INTRO: Building upon experience with its Advanced Commuter Train prototype, East Japan Railway has decided to adopt articulation for its latest Tokyo suburban EMUs

WHEN the cherry blossom blooms in Tokyo, local residents flock to the parks and green spaces to hold hanami parties under the cherry trees. This year the blossom started to open on March 27, which happened to be a landmark day for JR East.

The day marked the final acceptance test for JR East’s future commuter train, Series E331. This is a pre-production version of the experimental Advanced Commuter Train (RG 4.02 p201), which has been used to evaluate a number of design concepts.

The AC Train, as it is known, was successful enough for JR East to decide to move to a version that could be built in large numbers, and the E331 may prove to be the standard design for several Tokyo commuter routes in the future.

The E331 will be tested on the Keiyo line from Tokyo to Chiba, and an intensive programme of trials is planned between now and September. Once JR East is satisfied with performance, passengers will be given the opportunity to give their own assessment.

The train is formed of two sets of seven articulated cars, with three out of eight bogies on each set powered (Fig 1). Both stainless steel and aluminium bodies were tested on the AC Train, and the choice was made to use stainless steel for the E331. Another comparison was between bogies with two or four air springs for the secondary suspension, the decision being in favour of four springs as this offered a lower risk of derailment.

The AC Train had outside-hung sliding doors, but JR East found that these were vulnerable to the build-up of dirt, snow and ice. The operator therefore decided to revert to conventional doors sliding into bodyside pockets.

The direct-drive traction motors which eliminate gears and hence noise and transmission losses have been retained, albeit with some modifications. Fed with variable voltage and variable frequency power from an IGBT inverter module, each motor has an hourly rating of 200 kW. Maximum speed of the Series E331 is 120 km/h, which is the same as earlier JR East commuter trains.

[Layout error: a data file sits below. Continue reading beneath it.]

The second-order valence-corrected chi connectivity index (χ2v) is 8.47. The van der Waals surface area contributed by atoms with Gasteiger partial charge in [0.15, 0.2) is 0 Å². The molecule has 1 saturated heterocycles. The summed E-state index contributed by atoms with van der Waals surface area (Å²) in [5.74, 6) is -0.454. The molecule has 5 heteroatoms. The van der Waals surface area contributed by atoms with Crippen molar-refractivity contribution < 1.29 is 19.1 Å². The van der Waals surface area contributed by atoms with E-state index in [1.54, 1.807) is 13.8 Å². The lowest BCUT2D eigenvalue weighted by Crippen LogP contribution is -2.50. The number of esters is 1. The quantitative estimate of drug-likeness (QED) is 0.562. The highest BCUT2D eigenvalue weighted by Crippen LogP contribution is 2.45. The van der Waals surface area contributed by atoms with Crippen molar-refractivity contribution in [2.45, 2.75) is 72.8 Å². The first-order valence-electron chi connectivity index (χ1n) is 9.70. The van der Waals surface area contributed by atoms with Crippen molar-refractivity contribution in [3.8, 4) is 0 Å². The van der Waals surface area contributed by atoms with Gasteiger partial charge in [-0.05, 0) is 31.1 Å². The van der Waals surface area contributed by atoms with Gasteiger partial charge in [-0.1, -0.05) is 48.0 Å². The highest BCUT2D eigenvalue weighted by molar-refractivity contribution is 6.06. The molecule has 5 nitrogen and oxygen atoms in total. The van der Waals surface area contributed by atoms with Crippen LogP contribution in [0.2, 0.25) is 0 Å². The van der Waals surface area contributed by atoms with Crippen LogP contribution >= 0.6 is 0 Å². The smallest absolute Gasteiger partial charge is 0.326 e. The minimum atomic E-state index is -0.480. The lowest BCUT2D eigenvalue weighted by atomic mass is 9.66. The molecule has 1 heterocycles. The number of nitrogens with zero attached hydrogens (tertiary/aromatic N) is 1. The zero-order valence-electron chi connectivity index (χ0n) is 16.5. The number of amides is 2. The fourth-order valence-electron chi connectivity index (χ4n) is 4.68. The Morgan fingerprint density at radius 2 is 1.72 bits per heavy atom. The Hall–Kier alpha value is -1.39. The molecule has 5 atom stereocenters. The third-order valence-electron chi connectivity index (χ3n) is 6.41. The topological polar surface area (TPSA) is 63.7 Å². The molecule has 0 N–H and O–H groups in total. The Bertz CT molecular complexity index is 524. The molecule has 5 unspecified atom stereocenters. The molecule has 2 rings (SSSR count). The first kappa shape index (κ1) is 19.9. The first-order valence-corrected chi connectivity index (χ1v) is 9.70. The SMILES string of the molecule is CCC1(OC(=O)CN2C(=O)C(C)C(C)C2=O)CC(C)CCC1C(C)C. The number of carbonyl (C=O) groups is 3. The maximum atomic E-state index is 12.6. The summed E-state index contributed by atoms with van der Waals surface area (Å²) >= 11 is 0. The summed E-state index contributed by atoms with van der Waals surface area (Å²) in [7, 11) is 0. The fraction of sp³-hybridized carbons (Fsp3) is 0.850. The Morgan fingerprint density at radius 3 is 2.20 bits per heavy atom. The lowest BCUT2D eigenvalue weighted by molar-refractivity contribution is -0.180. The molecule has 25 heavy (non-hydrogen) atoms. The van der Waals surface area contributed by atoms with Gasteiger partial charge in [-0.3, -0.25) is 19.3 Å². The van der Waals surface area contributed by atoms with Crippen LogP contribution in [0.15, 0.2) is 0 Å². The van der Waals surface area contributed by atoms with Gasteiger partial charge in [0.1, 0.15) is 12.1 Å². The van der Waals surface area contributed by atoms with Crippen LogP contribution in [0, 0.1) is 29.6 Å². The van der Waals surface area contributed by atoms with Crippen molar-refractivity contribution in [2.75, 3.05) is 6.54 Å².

The 200m train length corresponds to a train of 10 conventional cars, but on Series E331 the cars are about 50mm wider. It was originally planned to provide extra passenger capacity in the wide inter-car gangways, but new regulations introduced after the fire on a metro train at Taegu in South Korea require the fitting of end doors to each vehicle.

Design life will be 20 to 25 years, confirming that JR East has broken with the concept of the half-life train embodied in Series 209. A big question for JR East will be life-cycle and maintenance costs. Maintenance will be a particularly critical issue, as none of the existing depots or workshops in Tokyo is geared up to cope with articulated cars.

TABLE: Table I. Principal data for Series E331 Tokyo commuter EMU

Gauge mm 1067

Overall length mm 200000

Width mm 2989

Roof height above rail mm 3620

Floor height above rail mm 1130

Car length mm

Cars 1, 7, 8, 14 16050

Cars 2 to 6, 9 to 13 13000

Distance between bogie centres mm 13400

Total weight tonnes 258·1

Car weight tonnes

Type M 16·8

Type T1 16·5

Type T2 16·7

Type T3 21·5

Type T4 20·2

Type Tc 24·1

Type Tc’ 25·1

Maximum speed km/h 120

Motor rating kW one-hour 200

continuous 160

Power supply 1·5 kV DC

Seating capacity 500

Total nominal capacity 1567

CAPTION: ABOVE: Series E331 will be tested on JR East’s Keiyo line where it may reduce overcrowding; the unit has space for 1576 passengers compared with 1520 on the Series 201 EMUs that currently operate on this route

RIGHT: Articulation is a key feature of the Series E331, but a decision to adopt the concept would require major changes to JR East’s maintenance facilities in Tokyo

CAPTION: Following successful testing on the AC Train prototype, JR East has decided to adopt direct-drive permanent-magnet synchronous motors for Series E331

CAPTION: Fig 1. Formation of Series E331, showing powered bogies spread over the two seven-car sections